where U;~ and U24 axe the admixtures of the u¢ and % in the fourth mass eigenstate. Ue24and U24 determine the ue- and ~ , - disappearance in oscillations driven by Am2LsND and are restricted by the results of BUGEY  and CDHS  experiments correspondingly. For low values of Am 2 better limit on U24 follows from the atmospheric neutrinos . In riga we reproduce the bound on sin2 20LSND obtained in  using Eq. (7) and the 90 % CL bounds from BUGEY and CDHS. The bound excludes whole allowed LSND region. However, the question is: which confidence level should be ascribed to this bound? For several values of Am 2 we have found the 95 % CL and 99 % CL bounds on sin2 20LSND in assumption that distributions of the U~4 (c~ -- e, #) implied by the experiments are Ganssian (see fig. 4). We used central values of U~4 and and 90 % CL bounds published in the papers [21,22] to restore parameters of the Gaussian distributions. As follows from fig.4 in the range Am 2 ~ 1 eV2, the product of the 90% CL bounds corresponds to ,-, 95% CL. The CL decreases with increase of Am 2. At 99% CL the LSND region at Am 2 --, 1 eV 2 becomes acceptable. Moreover, new analysis
A.Yu. Smirnov/Nuclear Physics B (Proc. Suppl.) 91 COO1) 306-312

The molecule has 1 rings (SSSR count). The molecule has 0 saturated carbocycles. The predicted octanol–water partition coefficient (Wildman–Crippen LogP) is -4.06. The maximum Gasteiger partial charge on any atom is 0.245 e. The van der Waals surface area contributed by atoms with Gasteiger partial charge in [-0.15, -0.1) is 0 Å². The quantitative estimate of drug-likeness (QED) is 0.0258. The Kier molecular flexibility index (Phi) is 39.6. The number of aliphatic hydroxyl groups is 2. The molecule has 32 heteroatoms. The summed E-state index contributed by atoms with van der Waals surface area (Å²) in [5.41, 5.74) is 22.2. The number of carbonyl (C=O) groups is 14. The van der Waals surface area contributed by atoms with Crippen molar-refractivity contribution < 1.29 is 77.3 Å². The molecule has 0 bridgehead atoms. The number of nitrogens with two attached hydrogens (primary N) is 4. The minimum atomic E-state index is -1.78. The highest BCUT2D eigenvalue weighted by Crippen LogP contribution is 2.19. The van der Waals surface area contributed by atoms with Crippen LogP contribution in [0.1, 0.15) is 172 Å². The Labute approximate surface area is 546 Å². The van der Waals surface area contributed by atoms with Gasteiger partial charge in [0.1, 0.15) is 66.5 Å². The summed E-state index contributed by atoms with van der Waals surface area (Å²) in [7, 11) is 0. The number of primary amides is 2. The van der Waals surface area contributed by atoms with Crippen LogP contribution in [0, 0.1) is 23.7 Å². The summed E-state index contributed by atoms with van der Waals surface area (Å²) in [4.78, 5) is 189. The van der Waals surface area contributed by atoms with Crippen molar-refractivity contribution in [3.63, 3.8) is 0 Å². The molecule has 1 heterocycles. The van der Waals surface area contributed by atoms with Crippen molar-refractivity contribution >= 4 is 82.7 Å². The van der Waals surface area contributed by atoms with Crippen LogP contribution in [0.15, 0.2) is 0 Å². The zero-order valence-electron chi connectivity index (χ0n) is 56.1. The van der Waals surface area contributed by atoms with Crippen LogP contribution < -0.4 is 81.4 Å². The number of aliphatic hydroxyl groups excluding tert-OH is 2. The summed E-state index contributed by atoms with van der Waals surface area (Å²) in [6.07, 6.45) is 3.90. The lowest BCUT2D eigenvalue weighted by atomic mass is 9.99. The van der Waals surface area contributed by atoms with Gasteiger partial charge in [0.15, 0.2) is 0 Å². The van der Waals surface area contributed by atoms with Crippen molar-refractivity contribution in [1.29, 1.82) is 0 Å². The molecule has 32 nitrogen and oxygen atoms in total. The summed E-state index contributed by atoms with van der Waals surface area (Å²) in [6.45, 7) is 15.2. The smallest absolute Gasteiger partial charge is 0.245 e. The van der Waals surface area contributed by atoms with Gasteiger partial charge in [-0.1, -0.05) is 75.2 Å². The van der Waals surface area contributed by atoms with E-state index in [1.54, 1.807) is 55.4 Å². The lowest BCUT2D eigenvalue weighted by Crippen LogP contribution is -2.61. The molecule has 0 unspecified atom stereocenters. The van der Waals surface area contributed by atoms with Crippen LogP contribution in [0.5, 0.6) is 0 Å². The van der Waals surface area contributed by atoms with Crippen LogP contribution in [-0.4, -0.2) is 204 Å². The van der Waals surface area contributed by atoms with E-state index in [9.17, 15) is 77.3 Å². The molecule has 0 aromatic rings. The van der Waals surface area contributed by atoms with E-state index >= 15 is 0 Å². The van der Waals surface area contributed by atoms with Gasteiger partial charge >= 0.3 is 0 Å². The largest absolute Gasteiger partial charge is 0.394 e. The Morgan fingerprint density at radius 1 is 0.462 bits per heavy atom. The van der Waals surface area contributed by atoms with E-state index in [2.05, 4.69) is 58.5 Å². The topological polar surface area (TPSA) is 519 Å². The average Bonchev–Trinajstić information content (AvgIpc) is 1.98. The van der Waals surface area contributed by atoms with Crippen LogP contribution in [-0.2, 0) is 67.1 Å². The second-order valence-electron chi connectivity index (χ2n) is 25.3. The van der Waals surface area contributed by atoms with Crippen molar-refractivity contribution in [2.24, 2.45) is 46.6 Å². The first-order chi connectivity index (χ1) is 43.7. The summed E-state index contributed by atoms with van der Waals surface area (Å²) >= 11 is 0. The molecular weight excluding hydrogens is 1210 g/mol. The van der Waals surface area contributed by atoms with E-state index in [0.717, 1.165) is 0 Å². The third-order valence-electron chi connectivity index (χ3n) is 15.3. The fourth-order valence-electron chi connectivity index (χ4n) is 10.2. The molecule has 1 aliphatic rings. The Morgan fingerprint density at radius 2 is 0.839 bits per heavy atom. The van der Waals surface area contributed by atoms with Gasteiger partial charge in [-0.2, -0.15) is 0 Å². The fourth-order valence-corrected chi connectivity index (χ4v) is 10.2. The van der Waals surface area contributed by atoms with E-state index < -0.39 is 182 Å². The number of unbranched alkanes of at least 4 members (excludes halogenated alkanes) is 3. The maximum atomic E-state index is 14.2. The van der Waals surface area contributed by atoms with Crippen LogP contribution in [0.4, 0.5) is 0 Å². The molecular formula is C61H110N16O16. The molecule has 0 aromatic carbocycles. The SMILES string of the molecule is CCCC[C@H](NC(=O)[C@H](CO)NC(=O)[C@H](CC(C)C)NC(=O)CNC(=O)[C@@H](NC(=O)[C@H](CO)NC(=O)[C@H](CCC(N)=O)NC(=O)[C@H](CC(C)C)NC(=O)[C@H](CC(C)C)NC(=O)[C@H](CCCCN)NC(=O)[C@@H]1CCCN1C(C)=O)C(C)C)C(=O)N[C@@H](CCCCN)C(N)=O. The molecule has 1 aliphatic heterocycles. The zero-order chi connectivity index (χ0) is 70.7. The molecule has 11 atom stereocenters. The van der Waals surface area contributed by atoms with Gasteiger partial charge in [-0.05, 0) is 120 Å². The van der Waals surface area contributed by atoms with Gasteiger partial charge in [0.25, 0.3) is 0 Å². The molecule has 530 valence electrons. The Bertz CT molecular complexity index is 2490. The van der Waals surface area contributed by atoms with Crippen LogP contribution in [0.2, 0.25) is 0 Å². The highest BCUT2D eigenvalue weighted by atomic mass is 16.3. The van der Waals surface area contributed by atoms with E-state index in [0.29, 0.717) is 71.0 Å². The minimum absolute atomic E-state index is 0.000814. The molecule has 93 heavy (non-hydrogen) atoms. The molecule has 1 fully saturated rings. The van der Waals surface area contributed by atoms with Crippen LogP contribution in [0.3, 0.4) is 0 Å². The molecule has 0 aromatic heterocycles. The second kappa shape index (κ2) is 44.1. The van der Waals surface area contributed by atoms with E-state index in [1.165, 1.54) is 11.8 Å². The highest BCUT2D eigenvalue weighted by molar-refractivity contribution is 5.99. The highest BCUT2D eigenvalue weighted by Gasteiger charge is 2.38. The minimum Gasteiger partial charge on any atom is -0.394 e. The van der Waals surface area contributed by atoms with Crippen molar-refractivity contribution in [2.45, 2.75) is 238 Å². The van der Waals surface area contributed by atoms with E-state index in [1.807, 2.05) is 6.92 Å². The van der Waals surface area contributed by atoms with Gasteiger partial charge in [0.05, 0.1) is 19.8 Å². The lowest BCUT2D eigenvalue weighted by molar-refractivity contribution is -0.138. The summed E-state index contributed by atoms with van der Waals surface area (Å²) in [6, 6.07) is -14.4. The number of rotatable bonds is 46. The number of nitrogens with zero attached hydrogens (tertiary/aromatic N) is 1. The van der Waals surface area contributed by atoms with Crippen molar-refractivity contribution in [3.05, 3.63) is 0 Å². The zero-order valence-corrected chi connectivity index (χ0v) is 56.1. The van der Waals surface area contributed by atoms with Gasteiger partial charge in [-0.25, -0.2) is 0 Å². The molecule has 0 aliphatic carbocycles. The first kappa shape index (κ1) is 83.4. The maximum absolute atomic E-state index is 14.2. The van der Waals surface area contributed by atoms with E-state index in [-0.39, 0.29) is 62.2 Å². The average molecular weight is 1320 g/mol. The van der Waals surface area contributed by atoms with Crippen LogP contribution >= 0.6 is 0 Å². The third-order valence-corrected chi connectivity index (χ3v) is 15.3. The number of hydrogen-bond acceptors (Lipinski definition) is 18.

shifts the allowed LSND region to smaller sin 2 28, so that now some part of the region is acceptable even at 95% CL. The (3 + 1) scheme leads to a number of phenomenological consequences which can be checked in forthcoming experiments. It has also interesting astrophysical and cosmological consequences . 6. C O N C L U S I O N S . What are perspectives of the reconstruction of the neutrino mass and flavor spectrum? 1. Identification of the dominant mode of the atmospheric neutrino oscillations has a good chance with further studies at SK and LBL experiments. The bound on the presence of sterile neutrinos will be better than IUs312 < 1/2, which has important implications for the theory. 2. Distribution of the electron flavor (IU~ll2, lUg212 as well as Am~ will be determined together with identification of the solution of the uo-problem. Sooner or later (depending on our luck) this will be done by future measurement at SK, SNO, GNO, SAGE, BOREXINO. Studies of correlations of observables will allow to enhance the identification power of analysis. Ironically, the solution of the ue problem can be found without solar neutrinos - in KAMLAND experiment. There is some chance to measure IUe312 in the forthcoming LBL experiments. 3. Determination of the type of mass hierarchy, the level of spectrum degeneracy, the CPviolating phase and the absolute scale on the neutrino mass will require much more serious efforts. Progress will be related to the oscillation experiments with very long base lines and probably with direct measurements of the neutrino mass. Identification of the type of mass hierarchy and important bounds on value lUg312 can be obtained from the detection of the neutrino burst from the Galactic supernova. Observation of the ~/~0vdecay means the discovery of the lepton number violation and the Majorana nature of neutrinos. Measurements of the effective mass mee will allow to check "test equalities" which relate mee and oscillation parameters in the context of certain schemes of neutrino mass. In this way we